- Bistro/lounge set ups at the back corners of the trade show floor would allow for meeting spaces, resting, and most importantly, a reason for people to go to the back corners of the trade show floor! We already put out food tables back there, why not just take the plunge and drop a coffee bar in there? The longer you keep people in the show, the more time they're going to spend at the booths, and if they have to go outside the show to find a good place to sit down, then you're going to lose them and they might not wander back in.
Those are just the first 4 ideas out of my mind, and they might not work, but not knowing the constraints that the Expo team faces also gives me a chance to break the rules and play the what-if game, which as we all know, usually leads to some pretty interesting solutions.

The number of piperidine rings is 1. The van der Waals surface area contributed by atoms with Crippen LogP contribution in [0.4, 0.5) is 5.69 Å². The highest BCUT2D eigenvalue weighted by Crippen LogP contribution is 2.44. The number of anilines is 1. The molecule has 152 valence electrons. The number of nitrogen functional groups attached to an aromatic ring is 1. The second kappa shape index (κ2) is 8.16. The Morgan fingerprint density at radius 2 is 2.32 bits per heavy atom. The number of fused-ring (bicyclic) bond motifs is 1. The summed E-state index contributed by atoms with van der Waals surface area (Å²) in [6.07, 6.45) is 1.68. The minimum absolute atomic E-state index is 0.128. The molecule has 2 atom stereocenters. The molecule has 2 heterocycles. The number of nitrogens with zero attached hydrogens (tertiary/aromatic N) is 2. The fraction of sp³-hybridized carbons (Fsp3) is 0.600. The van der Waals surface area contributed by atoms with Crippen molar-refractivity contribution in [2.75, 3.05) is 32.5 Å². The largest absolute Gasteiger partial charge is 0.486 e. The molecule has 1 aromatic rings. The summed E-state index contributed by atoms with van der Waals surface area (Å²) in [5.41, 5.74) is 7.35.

The other prickly item I found this year is that if you're hosting a national conference in a city, it would be polite to make the expo floor affordable for local property management professionals to explore. $200 for a ticket to the expo floor blew me away. I've attended the American Librarians Association conference more times than I care to count and to walk that expo floor is $25 - AND you come out with a ton of free books. I would have understood $50 or even $100 for the expo floor, but $200 seemed a bit high. I could even groove to a $200 ticket price for a local vendor and then a reduced price to onsite personnel. Just something cheaper to inspire those local people to come in and get hooked so that they beg to be sent to the conference next year!